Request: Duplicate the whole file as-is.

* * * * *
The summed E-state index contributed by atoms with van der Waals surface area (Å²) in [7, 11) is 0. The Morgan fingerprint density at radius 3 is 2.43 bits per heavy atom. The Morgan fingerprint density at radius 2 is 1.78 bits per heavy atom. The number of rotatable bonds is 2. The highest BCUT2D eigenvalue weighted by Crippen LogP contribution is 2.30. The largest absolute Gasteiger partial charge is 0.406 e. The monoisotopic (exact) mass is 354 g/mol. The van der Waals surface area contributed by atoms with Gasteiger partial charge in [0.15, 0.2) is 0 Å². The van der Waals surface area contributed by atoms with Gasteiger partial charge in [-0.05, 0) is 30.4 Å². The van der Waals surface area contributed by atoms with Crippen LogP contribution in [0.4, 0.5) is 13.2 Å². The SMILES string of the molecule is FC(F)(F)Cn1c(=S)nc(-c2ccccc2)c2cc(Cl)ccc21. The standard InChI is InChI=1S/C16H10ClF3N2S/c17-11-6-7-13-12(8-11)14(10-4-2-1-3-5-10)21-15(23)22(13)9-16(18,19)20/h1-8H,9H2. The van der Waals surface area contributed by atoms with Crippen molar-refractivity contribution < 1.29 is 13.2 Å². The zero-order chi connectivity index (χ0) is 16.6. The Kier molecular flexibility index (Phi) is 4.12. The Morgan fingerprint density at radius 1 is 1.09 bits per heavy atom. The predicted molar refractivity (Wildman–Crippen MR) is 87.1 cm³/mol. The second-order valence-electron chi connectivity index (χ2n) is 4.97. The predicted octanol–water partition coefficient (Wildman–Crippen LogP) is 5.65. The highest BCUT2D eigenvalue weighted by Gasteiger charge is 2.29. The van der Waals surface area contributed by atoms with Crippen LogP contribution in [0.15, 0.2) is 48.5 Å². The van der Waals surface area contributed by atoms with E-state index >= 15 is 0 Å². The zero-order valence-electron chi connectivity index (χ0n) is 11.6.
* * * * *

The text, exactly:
The summed E-state index contributed by atoms with van der Waals surface area (Å²) in [7, 11) is 0. The Morgan fingerprint density at radius 3 is 2.43 bits per heavy atom. The Morgan fingerprint density at radius 2 is 1.78 bits per heavy atom. The number of rotatable bonds is 2. The highest BCUT2D eigenvalue weighted by Crippen LogP contribution is 2.30. The largest absolute Gasteiger partial charge is 0.406 e. The monoisotopic (exact) mass is 354 g/mol. The van der Waals surface area contributed by atoms with Gasteiger partial charge in [0.15, 0.2) is 0 Å². The van der Waals surface area contributed by atoms with Gasteiger partial charge in [-0.05, 0) is 30.4 Å². The van der Waals surface area contributed by atoms with Crippen LogP contribution in [0.4, 0.5) is 13.2 Å². The SMILES string of the molecule is FC(F)(F)Cn1c(=S)nc(-c2ccccc2)c2cc(Cl)ccc21. The standard InChI is InChI=1S/C16H10ClF3N2S/c17-11-6-7-13-12(8-11)14(10-4-2-1-3-5-10)21-15(23)22(13)9-16(18,19)20/h1-8H,9H2. The van der Waals surface area contributed by atoms with Crippen molar-refractivity contribution < 1.29 is 13.2 Å². The zero-order chi connectivity index (χ0) is 16.6. The Kier molecular flexibility index (Phi) is 4.12. The Morgan fingerprint density at radius 1 is 1.09 bits per heavy atom. The predicted molar refractivity (Wildman–Crippen MR) is 87.1 cm³/mol. The second-order valence-electron chi connectivity index (χ2n) is 4.97. The predicted octanol–water partition coefficient (Wildman–Crippen LogP) is 5.65. The highest BCUT2D eigenvalue weighted by Gasteiger charge is 2.29. The van der Waals surface area contributed by atoms with Crippen LogP contribution in [0.15, 0.2) is 48.5 Å². The van der Waals surface area contributed by atoms with E-state index >= 15 is 0 Å². The zero-order valence-electron chi connectivity index (χ0n) is 11.6.